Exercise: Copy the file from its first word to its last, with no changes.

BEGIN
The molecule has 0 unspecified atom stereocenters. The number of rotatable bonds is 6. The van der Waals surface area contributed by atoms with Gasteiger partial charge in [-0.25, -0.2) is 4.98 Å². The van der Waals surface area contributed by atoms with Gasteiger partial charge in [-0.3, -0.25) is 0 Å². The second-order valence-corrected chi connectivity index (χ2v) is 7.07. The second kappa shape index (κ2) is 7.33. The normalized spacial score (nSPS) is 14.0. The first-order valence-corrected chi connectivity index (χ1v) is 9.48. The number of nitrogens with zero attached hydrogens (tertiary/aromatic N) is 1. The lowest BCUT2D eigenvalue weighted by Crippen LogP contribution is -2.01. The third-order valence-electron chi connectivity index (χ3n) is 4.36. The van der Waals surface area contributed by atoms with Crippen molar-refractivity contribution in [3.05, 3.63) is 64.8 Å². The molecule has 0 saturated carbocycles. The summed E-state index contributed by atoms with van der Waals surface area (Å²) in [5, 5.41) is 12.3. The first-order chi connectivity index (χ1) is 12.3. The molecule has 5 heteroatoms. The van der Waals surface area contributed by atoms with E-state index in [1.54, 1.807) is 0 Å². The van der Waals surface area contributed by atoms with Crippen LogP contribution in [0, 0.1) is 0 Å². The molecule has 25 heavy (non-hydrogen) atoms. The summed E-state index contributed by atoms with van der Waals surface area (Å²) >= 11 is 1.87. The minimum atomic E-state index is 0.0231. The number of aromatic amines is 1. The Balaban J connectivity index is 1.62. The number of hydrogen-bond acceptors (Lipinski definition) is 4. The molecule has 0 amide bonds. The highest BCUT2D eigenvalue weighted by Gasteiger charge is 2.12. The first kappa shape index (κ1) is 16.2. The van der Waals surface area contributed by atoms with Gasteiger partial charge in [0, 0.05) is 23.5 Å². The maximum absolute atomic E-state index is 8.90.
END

The molecule has 0 unspecified atom stereocenters. The number of rotatable bonds is 6. The van der Waals surface area contributed by atoms with Gasteiger partial charge in [-0.25, -0.2) is 4.98 Å². The van der Waals surface area contributed by atoms with Gasteiger partial charge in [-0.3, -0.25) is 0 Å². The second-order valence-corrected chi connectivity index (χ2v) is 7.07. The second kappa shape index (κ2) is 7.33. The normalized spacial score (nSPS) is 14.0. The first-order valence-corrected chi connectivity index (χ1v) is 9.48. The number of nitrogens with zero attached hydrogens (tertiary/aromatic N) is 1. The lowest BCUT2D eigenvalue weighted by Crippen LogP contribution is -2.01. The third-order valence-electron chi connectivity index (χ3n) is 4.36. The van der Waals surface area contributed by atoms with Crippen molar-refractivity contribution in [3.05, 3.63) is 64.8 Å². The molecule has 0 saturated carbocycles. The summed E-state index contributed by atoms with van der Waals surface area (Å²) in [5, 5.41) is 12.3. The first-order chi connectivity index (χ1) is 12.3. The molecule has 5 heteroatoms. The van der Waals surface area contributed by atoms with E-state index in [1.54, 1.807) is 0 Å². The van der Waals surface area contributed by atoms with Crippen LogP contribution in [0, 0.1) is 0 Å². The molecule has 25 heavy (non-hydrogen) atoms. The summed E-state index contributed by atoms with van der Waals surface area (Å²) >= 11 is 1.87. The minimum atomic E-state index is 0.0231. The number of aromatic amines is 1. The Balaban J connectivity index is 1.62. The number of hydrogen-bond acceptors (Lipinski definition) is 4. The molecule has 0 amide bonds. The highest BCUT2D eigenvalue weighted by Gasteiger charge is 2.12. The first kappa shape index (κ1) is 16.2. The van der Waals surface area contributed by atoms with Gasteiger partial charge in [0, 0.05) is 23.5 Å². The maximum absolute atomic E-state index is 8.90.